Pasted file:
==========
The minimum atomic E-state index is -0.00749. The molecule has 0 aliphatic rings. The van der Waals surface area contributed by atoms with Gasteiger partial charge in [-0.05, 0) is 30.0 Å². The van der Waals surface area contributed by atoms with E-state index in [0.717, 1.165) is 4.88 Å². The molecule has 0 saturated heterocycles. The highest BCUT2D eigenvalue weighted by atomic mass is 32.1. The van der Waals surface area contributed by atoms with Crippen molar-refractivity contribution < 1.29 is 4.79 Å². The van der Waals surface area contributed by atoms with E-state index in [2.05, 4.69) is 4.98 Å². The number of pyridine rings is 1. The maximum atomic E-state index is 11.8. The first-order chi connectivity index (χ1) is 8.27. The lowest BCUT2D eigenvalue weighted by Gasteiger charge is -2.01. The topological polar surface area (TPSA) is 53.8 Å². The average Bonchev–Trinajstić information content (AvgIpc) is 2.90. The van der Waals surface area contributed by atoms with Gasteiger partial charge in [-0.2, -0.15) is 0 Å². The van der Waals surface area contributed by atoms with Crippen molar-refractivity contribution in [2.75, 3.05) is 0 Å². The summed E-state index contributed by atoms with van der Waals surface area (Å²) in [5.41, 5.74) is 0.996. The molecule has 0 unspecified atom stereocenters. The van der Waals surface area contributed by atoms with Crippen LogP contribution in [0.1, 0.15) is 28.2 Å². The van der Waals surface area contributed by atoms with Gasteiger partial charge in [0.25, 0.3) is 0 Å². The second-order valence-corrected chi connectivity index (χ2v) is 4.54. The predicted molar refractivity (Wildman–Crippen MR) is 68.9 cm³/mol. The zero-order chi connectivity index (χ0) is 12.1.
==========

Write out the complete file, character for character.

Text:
The minimum atomic E-state index is -0.00749. The molecule has 0 aliphatic rings. The van der Waals surface area contributed by atoms with Gasteiger partial charge in [-0.05, 0) is 30.0 Å². The van der Waals surface area contributed by atoms with E-state index in [0.717, 1.165) is 4.88 Å². The molecule has 0 saturated heterocycles. The highest BCUT2D eigenvalue weighted by atomic mass is 32.1. The van der Waals surface area contributed by atoms with Crippen molar-refractivity contribution < 1.29 is 4.79 Å². The van der Waals surface area contributed by atoms with E-state index in [2.05, 4.69) is 4.98 Å². The number of pyridine rings is 1. The maximum atomic E-state index is 11.8. The first-order chi connectivity index (χ1) is 8.27. The lowest BCUT2D eigenvalue weighted by Gasteiger charge is -2.01. The topological polar surface area (TPSA) is 53.8 Å². The average Bonchev–Trinajstić information content (AvgIpc) is 2.90. The van der Waals surface area contributed by atoms with Gasteiger partial charge in [-0.2, -0.15) is 0 Å². The van der Waals surface area contributed by atoms with Crippen molar-refractivity contribution in [2.75, 3.05) is 0 Å². The summed E-state index contributed by atoms with van der Waals surface area (Å²) in [5.41, 5.74) is 0.996. The molecule has 0 unspecified atom stereocenters. The van der Waals surface area contributed by atoms with Crippen LogP contribution in [0.1, 0.15) is 28.2 Å². The van der Waals surface area contributed by atoms with Gasteiger partial charge in [0.25, 0.3) is 0 Å². The second-order valence-corrected chi connectivity index (χ2v) is 4.54. The predicted molar refractivity (Wildman–Crippen MR) is 68.9 cm³/mol. The zero-order chi connectivity index (χ0) is 12.1.